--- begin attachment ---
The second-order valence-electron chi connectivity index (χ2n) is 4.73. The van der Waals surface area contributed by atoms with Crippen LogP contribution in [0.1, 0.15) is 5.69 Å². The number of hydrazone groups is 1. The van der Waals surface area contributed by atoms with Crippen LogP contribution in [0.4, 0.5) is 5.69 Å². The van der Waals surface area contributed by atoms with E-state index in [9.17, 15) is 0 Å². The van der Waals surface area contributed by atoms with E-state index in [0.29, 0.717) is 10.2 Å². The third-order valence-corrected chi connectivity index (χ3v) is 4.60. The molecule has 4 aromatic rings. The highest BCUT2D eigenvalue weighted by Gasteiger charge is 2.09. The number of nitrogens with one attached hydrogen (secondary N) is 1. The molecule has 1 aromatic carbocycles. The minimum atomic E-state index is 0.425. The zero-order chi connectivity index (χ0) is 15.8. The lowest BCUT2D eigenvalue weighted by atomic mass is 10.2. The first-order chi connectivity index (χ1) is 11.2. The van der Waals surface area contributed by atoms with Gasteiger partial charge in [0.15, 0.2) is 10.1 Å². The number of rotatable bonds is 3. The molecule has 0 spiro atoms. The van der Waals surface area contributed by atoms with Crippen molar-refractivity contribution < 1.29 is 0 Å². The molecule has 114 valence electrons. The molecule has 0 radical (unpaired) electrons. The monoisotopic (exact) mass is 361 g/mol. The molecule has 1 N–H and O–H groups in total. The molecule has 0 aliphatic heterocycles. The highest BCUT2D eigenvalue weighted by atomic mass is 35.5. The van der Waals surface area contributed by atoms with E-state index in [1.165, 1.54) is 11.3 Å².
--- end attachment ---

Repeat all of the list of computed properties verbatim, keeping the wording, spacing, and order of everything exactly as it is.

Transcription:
The second-order valence-electron chi connectivity index (χ2n) is 4.73. The van der Waals surface area contributed by atoms with Crippen LogP contribution in [0.1, 0.15) is 5.69 Å². The number of hydrazone groups is 1. The van der Waals surface area contributed by atoms with Crippen LogP contribution in [0.4, 0.5) is 5.69 Å². The van der Waals surface area contributed by atoms with E-state index in [9.17, 15) is 0 Å². The van der Waals surface area contributed by atoms with E-state index in [0.29, 0.717) is 10.2 Å². The third-order valence-corrected chi connectivity index (χ3v) is 4.60. The molecule has 4 aromatic rings. The highest BCUT2D eigenvalue weighted by Gasteiger charge is 2.09. The number of nitrogens with one attached hydrogen (secondary N) is 1. The molecule has 1 aromatic carbocycles. The minimum atomic E-state index is 0.425. The zero-order chi connectivity index (χ0) is 15.8. The lowest BCUT2D eigenvalue weighted by atomic mass is 10.2. The first-order chi connectivity index (χ1) is 11.2. The van der Waals surface area contributed by atoms with Gasteiger partial charge in [0.15, 0.2) is 10.1 Å². The number of rotatable bonds is 3. The molecule has 0 spiro atoms. The van der Waals surface area contributed by atoms with Crippen molar-refractivity contribution < 1.29 is 0 Å². The molecule has 114 valence electrons. The molecule has 0 radical (unpaired) electrons. The monoisotopic (exact) mass is 361 g/mol. The molecule has 1 N–H and O–H groups in total. The molecule has 0 aliphatic heterocycles. The highest BCUT2D eigenvalue weighted by atomic mass is 35.5. The van der Waals surface area contributed by atoms with E-state index in [1.165, 1.54) is 11.3 Å².